As if we did not have enough to worry about we are coming into the mosquito season and have to be wary of Dengue fever. Please follow this sage advice from our American colleagues and stay safe from yet another plague.
When it comes to fending off itchy mosquito bites, synthetic repellents are not your only option. Find out what else works to ward off pesky mosquitoes.
by Deniz Sahinturk Medically Reviewed by Ross Radusky, MD
Citronella candles and fans are two ways to keep mosquitoes away.
(Sarah can you change the pics with stock please)
Warmer weather means revelling in outdoor activities like hiking, sunbathing, and barbecues. Along with these plusses comes one tiny nuisance: mosquitos. These pesky pests, which thrive in warm weather, can put a damper on anyone’s summer fun. But there are ways to deter mosquitos, so you can enjoy the sunshine.
The most common method used to repel mosquitoes is Deet spray, according to a survey published in July 2018 in Peer J — The Journal of Life and Environmental Sciences. Deet spray has the longest lasting effect against mosquitos, but there have been some concerns over potential side effects of the spray, including skin irritation, redness, rash, swelling.
Joseph Conlon, a retired US Navy entomologist and technical adviser for the American Mosquito Control Association, says there is no need to worry, though.
“Deet is a product registered by the EPA [Environmental protection Agency], and poses no unreasonable risk,” Conlon says. “If you use it judiciously there should be no problem — I mean, don’t drink it.” Listen up Mr. Trump! But there are other ways to thwart mosquitoes if you don’t want to use a synthetic repellent. In fact, according to the survey, 36% of people prefer to use natural repellents.
“The results show that in the future, there won’t just be a marketplace for synthetic repellents, but for natural repellents as well,” says Immo Hansen, PhD, who worked on the survey.
When using natural repellents that are applied directly to the skin, it’s important to use EPA registered ones and always check the labels, reminds Conlon. If you have sensitive skin or known skin allergies, it’s a good idea to test your skin first by applying a small drop of essential oil on the inside of your forearm.
Here are 7 natural ways to prevent mosquito bites:
- Lemon Eucalyptus
The Center for Disease Control and Prevention (CDC) has classified lemon eucalyptus, an EPA registered repellent, as an active ingredient in mosquito repellent. In a study published in June 2014 in the journal Fitoterapia, lemon eucalyptus essential oil was found to provide 100% protection against mosquitoes for up to 12 hours.
“It is a very good repellent,” says Conlon. “Just do not use it on kids younger than three years old; it hasn’t been approved for them.”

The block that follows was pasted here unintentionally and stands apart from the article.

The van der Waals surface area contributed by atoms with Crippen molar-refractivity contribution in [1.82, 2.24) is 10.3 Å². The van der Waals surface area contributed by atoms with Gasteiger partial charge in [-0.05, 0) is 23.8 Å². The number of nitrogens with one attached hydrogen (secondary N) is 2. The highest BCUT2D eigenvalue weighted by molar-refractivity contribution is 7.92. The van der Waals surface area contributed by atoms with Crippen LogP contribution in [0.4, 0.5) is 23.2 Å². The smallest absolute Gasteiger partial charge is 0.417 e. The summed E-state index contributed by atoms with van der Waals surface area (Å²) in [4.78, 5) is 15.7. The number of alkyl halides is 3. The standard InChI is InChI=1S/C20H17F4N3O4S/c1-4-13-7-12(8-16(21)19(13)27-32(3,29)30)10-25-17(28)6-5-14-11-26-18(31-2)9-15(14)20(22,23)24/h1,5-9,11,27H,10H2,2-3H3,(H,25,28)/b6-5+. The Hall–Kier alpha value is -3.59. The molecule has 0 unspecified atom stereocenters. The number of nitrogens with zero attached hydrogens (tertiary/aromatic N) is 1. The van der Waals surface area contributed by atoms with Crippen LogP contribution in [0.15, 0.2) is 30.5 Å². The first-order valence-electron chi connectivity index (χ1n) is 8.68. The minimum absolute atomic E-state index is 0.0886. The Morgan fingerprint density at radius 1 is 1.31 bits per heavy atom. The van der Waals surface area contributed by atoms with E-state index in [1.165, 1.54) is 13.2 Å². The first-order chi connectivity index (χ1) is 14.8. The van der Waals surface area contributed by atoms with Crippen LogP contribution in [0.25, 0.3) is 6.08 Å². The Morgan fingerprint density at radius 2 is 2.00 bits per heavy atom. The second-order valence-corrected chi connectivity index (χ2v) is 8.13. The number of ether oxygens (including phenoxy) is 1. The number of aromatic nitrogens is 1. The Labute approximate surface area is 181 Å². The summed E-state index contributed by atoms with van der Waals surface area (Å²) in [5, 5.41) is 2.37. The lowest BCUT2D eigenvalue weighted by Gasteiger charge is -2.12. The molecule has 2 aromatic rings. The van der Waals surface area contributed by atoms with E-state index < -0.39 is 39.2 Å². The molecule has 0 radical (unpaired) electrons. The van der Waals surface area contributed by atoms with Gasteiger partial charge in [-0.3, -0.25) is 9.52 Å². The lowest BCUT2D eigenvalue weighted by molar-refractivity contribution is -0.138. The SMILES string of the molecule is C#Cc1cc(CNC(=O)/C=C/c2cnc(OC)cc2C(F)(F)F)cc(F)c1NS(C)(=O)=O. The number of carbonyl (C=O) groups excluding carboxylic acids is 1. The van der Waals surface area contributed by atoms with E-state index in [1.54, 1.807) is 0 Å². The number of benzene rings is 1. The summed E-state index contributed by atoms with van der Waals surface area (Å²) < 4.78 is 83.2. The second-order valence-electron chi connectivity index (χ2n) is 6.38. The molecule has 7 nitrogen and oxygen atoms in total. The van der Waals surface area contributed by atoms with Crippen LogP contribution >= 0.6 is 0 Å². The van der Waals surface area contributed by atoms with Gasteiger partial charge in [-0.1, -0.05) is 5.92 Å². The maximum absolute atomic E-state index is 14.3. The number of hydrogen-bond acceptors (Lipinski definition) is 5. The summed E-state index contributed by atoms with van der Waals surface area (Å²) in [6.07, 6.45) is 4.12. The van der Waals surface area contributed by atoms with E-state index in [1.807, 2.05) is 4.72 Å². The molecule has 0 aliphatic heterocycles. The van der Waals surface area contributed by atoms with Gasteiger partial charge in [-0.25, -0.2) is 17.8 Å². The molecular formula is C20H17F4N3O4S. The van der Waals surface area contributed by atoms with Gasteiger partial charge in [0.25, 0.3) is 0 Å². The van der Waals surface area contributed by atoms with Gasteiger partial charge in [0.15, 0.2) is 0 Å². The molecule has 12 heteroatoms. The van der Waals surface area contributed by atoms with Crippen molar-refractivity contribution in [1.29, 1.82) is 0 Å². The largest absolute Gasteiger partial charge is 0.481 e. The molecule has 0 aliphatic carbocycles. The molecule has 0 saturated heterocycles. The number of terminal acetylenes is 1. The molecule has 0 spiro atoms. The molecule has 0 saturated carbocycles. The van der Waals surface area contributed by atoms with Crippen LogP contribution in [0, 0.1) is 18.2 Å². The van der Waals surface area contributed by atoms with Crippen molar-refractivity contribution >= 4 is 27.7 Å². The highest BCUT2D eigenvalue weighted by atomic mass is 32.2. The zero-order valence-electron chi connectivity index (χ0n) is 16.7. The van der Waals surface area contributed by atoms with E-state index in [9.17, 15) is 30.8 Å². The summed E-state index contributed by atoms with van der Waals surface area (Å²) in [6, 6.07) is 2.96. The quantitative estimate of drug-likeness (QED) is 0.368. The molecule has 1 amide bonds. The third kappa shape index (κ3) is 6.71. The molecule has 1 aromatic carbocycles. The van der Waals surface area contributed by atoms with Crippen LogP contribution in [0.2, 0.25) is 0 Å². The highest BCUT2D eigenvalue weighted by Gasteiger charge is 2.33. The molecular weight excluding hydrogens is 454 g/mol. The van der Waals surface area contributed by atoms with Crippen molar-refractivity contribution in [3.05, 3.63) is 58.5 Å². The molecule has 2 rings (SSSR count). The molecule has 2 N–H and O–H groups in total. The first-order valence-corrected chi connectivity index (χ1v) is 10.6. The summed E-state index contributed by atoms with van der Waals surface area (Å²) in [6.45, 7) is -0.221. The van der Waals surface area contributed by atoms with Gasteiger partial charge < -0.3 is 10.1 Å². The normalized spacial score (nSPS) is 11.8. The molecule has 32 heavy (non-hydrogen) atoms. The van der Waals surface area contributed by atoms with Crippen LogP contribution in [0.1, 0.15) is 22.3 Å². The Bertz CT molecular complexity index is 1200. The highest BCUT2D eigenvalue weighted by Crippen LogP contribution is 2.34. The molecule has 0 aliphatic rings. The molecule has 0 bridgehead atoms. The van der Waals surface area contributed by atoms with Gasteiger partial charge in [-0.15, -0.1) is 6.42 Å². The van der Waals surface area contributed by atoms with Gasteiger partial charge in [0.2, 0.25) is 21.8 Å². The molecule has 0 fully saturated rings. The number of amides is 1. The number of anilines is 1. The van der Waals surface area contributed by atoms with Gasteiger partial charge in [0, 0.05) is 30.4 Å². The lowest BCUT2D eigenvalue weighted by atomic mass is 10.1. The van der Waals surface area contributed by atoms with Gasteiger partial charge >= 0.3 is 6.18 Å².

Bonus: Lemon eucalyptus also helps relieve the symptoms of the common cold, like congestion and coughing.
- Catnip oil
What most people know about catnip is its effect on cats. But it can also be used as a culinary herb or smoked like a cigarette. Research shows that it can be used to repel mosquitos, too. Yet this does not mean that catnip oil, which is acquired from catnip by steam distillation, will make you suddenly attractive to cats, according to Stephanie Maslow-Blackman, wellness advocate and essential oils instructor.
“The difference between the oil and the plant is that when you extract the oil from the plant, the oil won’t have the side effects the plant might have. For example, if you’re allergic to trees and use cedar wood oil, you won’t be experiencing an allergic reaction,” Maslow-Blackman says.
So if you want to have more cat friends, you’ll have to find another way. But this oil is EPA approved and will give you seven hours of protection from mosquitos, according to Conlon.
- Peppermint oil
Peppermint oil is a natural insecticide and a mosquito repellent, according to the American College of Healthcare Sciences, based in Portland, Oregon. You can mix this oil with other scents, like lemon, and rub them onto your skin for a minty scent. But, Maslow-Blackman stresses, “Peppermint oil is a hot oil,” which means it can cause a warm sensation when applied directly to your skin and might cause a skin rash. To prevent this, she suggests diluting the peppermint oil with a carrier oil, like canola oil.
- Lemongrass oil
According to a study published in July 2016 in the World Journal of Pharmacy and Pharmaceutical Sciences, lemongrass oil is comparable to commercial mosquito repellents. According to Maslow-Blackman, combining lemongrass oil with another essential oil (like cinnamon bark oil) will make its repelling effect stronger.
IR3535, a synthetic amino acid, is one of the most common active ingredients in insect repellents. Repellents containing IR3535 come mostly in cream form, and are available in most drugstores. The amino acid messes with the insects’ sense of smell and is an excellent repellent, according to Conlon. “It has no toxicity and gives you eight hours of protection,” he says.
- Use a fan
David Shetlar, an Ohio State University professor of urban landscape entomology, told Cleveland.com that mosquitos are bad fliers. So if you’re sitting outside on a summer day, bring an electric fan with you to keep the mosquitoes away.
- Eliminate standing water
Any pools or puddles around your home or yard can quickly become a mosquito breeding ground, according to the Mayo Clinic. Tips to keep the area around your home free from these insects include:
Unclogging roof gutters
Emptying kids’ pools
Changing the water in bird baths weekly
Making sure rain is not accumulating in trash can lids
Storing flowerpots or any other unused containers upside down